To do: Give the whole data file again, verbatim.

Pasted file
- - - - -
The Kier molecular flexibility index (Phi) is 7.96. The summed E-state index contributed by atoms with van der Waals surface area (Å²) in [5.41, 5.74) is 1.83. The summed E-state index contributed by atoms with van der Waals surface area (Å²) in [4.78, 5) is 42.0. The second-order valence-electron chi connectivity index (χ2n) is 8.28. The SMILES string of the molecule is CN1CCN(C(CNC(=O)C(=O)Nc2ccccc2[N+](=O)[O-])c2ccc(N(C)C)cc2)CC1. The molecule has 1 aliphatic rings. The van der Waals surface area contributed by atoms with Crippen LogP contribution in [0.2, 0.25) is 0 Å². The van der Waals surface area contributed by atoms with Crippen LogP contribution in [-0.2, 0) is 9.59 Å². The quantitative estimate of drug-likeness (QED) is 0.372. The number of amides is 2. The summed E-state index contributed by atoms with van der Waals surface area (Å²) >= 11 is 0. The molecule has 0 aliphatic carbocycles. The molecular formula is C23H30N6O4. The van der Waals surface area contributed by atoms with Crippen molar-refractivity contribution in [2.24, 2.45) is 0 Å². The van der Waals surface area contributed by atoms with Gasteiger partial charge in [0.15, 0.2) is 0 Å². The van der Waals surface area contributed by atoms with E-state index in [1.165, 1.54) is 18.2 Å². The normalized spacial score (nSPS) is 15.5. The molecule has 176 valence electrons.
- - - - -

The Kier molecular flexibility index (Phi) is 7.96. The summed E-state index contributed by atoms with van der Waals surface area (Å²) in [5.41, 5.74) is 1.83. The summed E-state index contributed by atoms with van der Waals surface area (Å²) in [4.78, 5) is 42.0. The second-order valence-electron chi connectivity index (χ2n) is 8.28. The SMILES string of the molecule is CN1CCN(C(CNC(=O)C(=O)Nc2ccccc2[N+](=O)[O-])c2ccc(N(C)C)cc2)CC1. The molecule has 1 aliphatic rings. The van der Waals surface area contributed by atoms with Crippen LogP contribution in [0.2, 0.25) is 0 Å². The van der Waals surface area contributed by atoms with Crippen LogP contribution in [-0.2, 0) is 9.59 Å². The quantitative estimate of drug-likeness (QED) is 0.372. The number of amides is 2. The summed E-state index contributed by atoms with van der Waals surface area (Å²) >= 11 is 0. The molecule has 0 aliphatic carbocycles. The molecular formula is C23H30N6O4. The van der Waals surface area contributed by atoms with Crippen molar-refractivity contribution in [2.24, 2.45) is 0 Å². The van der Waals surface area contributed by atoms with Gasteiger partial charge in [0.15, 0.2) is 0 Å². The van der Waals surface area contributed by atoms with E-state index in [1.165, 1.54) is 18.2 Å². The normalized spacial score (nSPS) is 15.5. The molecule has 176 valence electrons.